Nelson’s confidence in this direction is born in part of a disdain for lectures. Lectures, the staple of most undergraduate education, “are not proven to work,” he said.

Nelson said MOOCs are victims to the same flaws as lectures and therefore make “absolutely no sense.”

Where, if not classrooms, will Minerva students learn? Well, first of all, in front of a computer. “We will not allow them to congregate” in typical classroom settings, Nelson said. The students will live together in residence halls, first in San Francisco and then in dorms Minerva plans to have in the world’s major commercial capitals. Minerva students will have hall advisors and faculty guides for education excursions, but no in-person classroom professors.

While MOOCs are basically supersized lectures offered to tens of thousands rather than hundreds of students, Minerva wants to use learning analytics to scale up Oxbridge-style tutorials to seminar-size online classes taught by professors who can work remotely from any location in the world.

“We are trying to deliver the world’s highest-touch education experience,” Nelson said. “And we believe that to deliver a truly high-touch delivery experience — we believe that if you tell 20 students to gather in a room that will not happen.”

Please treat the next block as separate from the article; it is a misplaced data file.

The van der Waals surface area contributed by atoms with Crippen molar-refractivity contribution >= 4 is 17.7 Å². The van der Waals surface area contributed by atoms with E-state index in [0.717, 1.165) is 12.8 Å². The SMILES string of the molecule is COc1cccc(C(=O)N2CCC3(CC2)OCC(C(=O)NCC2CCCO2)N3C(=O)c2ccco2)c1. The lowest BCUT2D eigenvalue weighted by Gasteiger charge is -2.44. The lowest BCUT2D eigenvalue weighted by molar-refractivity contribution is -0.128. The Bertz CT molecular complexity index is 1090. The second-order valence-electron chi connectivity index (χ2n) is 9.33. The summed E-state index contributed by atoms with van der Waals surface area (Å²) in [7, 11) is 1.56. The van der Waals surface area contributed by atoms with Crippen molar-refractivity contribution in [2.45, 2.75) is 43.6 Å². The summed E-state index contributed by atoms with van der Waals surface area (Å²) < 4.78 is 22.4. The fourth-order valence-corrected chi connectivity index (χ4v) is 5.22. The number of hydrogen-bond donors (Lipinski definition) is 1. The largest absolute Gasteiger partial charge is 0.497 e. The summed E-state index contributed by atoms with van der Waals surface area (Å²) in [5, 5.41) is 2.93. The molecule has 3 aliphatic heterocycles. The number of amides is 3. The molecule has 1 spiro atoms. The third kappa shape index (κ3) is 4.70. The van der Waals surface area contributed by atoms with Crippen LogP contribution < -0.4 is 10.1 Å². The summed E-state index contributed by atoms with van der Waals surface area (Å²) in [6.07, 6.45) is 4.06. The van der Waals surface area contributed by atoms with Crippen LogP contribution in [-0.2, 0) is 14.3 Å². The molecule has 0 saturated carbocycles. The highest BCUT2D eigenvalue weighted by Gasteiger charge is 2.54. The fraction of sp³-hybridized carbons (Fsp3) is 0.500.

Unlike MOOCs, which are based on recorded lectures, Minerva classes will be taught live online.

Minerva believes it can develop software to log students and professors’ every move and not only track but encourage participation and learning. This, Nelson says, will avoid the limitation of the in-person lecture — namely that whatever is said just “vanishes into thin air.”

Students in the back of a real class are not very engaged, said Robin Goldberg, Minerva’s chief marketing officer. But Minerva students, who could be in front of a webcam with their keystrokes being logged, will be on their toes. “You can barely blink without everybody knowing it. You can’t get up to get a glass of water without everybody knowing it,” she said.

The faith in the power of the software versus the lecture is at the heart of the company.

The software? It’s not finished yet.

The Faculty

A university also needs faculty and students. Last month, Minerva lured Stephen Kosslyn away from his job as director of Stanford’s Center for Advanced Study in Behavioral Sciences.